Edward Bouchet

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Edward Alexander Bouchet
Edward A. Bouchet.jpg
Bouchet c. 1912
Born(1852-09-15)September 15, 1852
DiedOctober 28, 1918(1918-10-28) (aged 66)
Alma materYale University (PhD)

Edward Alexander Bouchet (September 15, 1852 – October 28, 1918) was an American physicist and educator and was the first African American to earn a Ph.D. from any American university, completing his dissertation in physics at Yale in 1876. On the basis of his academic record he was elected to the Phi Beta Kappa Society. In 1874, he had become one of the first African Americans to graduate from Yale College.[a][4]

Although Bouchet was elected to Phi Beta Kappa along with other members of the Yale class of 1874, the official induction did not take place until 1884, when the Yale chapter was reorganized after thirteen years of inactivity. Because of the circumstances, Bouchet was not the first African American elected to Phi Beta Kappa, as many historical accounts state; that honor belongs to George Washington Henderson (University of Vermont). Bouchet was also among the first 20 Americans (of any race) to receive a Ph.D. in physics and was the sixth to earn a Ph.D. in physics from Yale.[5][6]

Early life[edit]

Bouchet at Yale, c. 1874

Edward Bouchet was born at home in New Haven, Connecticut, to parents William Bouchet, a former slave, who worked as a servant and later as a porter at Yale University,[7] and Susan (Cooley) Bouchet.[8] At that time, there were only three schools in New Haven that accepted black children. Bouchet was enrolled in the Artisan Street Colored School with only one teacher, who nurtured Bouchet's academic abilities. He attended the New Haven High School from 1866 to 1868 and then Hopkins School from 1868 to 1870, where he was named valedictorian.[9] He ranked sixth in his class on graduation from Yale.[10] Bouchet's doctoral thesis centered on measuring the refractive indices of various glasses.[11]

Professional life[edit]

Bouchet was unable to find a university teaching position after college, because of racial discrimination. He moved to Philadelphia in 1876 and took a position at the Philadelphia's Institute for Colored Youth (now Cheyney University of Pennsylvania), where he taught physics and chemistry for the next 26 years.[9] He resigned in 1902 at the height of the W. E. B. Du Bois-Booker T. Washington controversy over the need for an industrial vs. collegiate education for Blacks.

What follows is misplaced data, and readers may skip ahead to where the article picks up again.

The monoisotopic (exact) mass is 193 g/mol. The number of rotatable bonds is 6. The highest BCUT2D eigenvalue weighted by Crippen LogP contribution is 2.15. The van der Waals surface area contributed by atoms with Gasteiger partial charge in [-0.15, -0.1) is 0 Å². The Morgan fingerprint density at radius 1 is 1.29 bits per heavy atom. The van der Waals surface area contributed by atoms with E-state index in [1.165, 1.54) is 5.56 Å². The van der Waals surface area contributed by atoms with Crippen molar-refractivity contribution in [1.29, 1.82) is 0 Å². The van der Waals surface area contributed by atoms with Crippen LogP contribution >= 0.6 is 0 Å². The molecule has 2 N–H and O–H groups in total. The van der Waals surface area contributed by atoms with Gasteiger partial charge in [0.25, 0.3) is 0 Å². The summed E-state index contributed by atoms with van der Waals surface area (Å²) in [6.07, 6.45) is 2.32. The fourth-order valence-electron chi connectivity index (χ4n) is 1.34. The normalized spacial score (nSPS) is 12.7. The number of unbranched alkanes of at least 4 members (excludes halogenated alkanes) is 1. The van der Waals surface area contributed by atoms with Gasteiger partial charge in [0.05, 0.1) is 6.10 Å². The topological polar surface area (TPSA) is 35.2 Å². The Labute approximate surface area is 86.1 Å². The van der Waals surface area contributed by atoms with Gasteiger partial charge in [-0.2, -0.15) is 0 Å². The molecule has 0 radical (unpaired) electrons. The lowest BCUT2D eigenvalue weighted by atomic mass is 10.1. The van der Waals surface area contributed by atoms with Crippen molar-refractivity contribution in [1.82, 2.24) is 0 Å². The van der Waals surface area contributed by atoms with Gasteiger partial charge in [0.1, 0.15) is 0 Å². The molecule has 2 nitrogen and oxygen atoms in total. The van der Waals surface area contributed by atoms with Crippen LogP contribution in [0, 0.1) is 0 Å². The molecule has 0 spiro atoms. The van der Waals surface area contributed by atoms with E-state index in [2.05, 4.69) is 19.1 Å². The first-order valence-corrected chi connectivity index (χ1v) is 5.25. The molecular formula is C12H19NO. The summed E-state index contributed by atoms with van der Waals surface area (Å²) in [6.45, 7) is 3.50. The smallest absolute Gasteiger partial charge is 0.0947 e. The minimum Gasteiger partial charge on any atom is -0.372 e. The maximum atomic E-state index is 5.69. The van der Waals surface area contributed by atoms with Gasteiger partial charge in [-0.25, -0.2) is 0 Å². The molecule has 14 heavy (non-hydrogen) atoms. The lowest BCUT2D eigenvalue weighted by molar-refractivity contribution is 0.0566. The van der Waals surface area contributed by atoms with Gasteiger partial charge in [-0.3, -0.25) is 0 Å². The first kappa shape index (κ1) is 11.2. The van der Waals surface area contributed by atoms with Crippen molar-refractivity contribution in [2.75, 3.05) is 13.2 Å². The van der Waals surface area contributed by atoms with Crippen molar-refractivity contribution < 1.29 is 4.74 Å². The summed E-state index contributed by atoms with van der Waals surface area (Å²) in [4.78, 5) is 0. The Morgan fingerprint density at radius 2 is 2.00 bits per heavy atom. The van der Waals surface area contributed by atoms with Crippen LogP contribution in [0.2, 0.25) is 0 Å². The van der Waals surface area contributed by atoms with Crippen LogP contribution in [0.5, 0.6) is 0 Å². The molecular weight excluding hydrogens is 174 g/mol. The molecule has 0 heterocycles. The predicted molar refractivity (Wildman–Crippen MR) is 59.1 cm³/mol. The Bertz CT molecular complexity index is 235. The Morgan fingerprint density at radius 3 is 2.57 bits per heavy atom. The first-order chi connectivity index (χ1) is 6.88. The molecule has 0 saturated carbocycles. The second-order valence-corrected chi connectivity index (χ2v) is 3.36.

Bouchet spent the next 14 years holding a variety of jobs around the country. Between 1905 and 1908, he was director of academics at St. Paul's Normal and Industrial School in Lawrenceville, Virginia (presently, St. Paul's College). He was then principal and teacher at Lincoln High School in Gallipolis, Ohio, from 1908 to 1913. He joined the faculty of Bishop College in Marshall, Texas, in 1913. Illness finally forced him to retire in 1916 and he moved back to New Haven. He died there, in his childhood home, in 1918, at the age of 66. He had not married, had no children and was a Republican.[12]


The American Physical Society (APS Physics) confers the Edward A. Bouchet Award on some of the nation's outstanding physicists for their contribution to physics.[13]

The Edward Bouchet Abdus Salam Institute (EBASI)[14] was founded in 1988 by the late Nobel Laureate Professor Abdus Salam, under the direction of the founding chairman Charles S. Brown.[15]

In 2005, Yale and Howard University founded the Edward A. Bouchet Graduate Honor Society in his name. The current chair of EBASI is Professor Milton Dean Slaughter.


  1. ^ He was long thought to have been the first African-American graduate of Yale College, but investigations made public in 2014 suggest that that distinction actually belongs to Richard Henry Green, who was awarded his bachelor of arts degree in 1857,[1][2] or possibly to Randall Lee Gibson or Moses Simons.[3]


  1. ^ Kaminer, Ariel (February 28, 2014), "Discovery Leads Yale to Revise a Chapter of Its Black History", The New York Times, New York, New York
  2. ^ Bass, Carole; Mark Alden Branch (March 2014), "Yale College's first black grad: it's not who you think", Yale Alumni Magazine, New Haven, Connecticut, vol. LXXVII no. 4
  3. ^ Branch, Mark Alden (March 7, 2014), "Before Green and Bouchet, another African American Yale College Grad. Maybe.", Yale Alumni Magazine, New Haven, Connecticut
  4. ^ Donaldson, James (1988–1989). A Century of Mathematics in America. Providence, R.I.: American Mathematical Society. p. 453. ISBN 0-8218-0136-8. OCLC 18191729.
  5. ^ Biography of Dr. Edward A. Bouchet
  6. ^ Physicists of the African Diaspora
  7. ^ "Edward Alexander Bouchet". Biography. Retrieved 2020-11-20.
  8. ^ Biography.com Editors (20 May 2019). "Edward Alexander Bouchet Biography". Retrieved 24 June 2020.
  9. ^ a b Edward Alexander Bouchet Bio
  10. ^ Bulletin of Yale University: Obituary Record of Yale Graduates (PDF), New Haven, Connecticut: Yale University, 1918, pp. 919–20, retrieved March 4, 2014
  11. ^ "Edward Bouchet". Physics Today. Yale University: 919–20. 2017. doi:10.1063/pt.6.6.20170915a. Retrieved June 24, 2020.
  12. ^ Frank Lincoln Mather, "Who's who of the Colored Race", 1915.
  13. ^ American Physical Society, Edward A. Bouchet Award Archived June 15, 2010, at the Wayback Machine
  14. ^ "EBASI Council Member Initiating Document" (PDF).
  15. ^ Brief History of the Edward Bouchet Abdus Salam Institute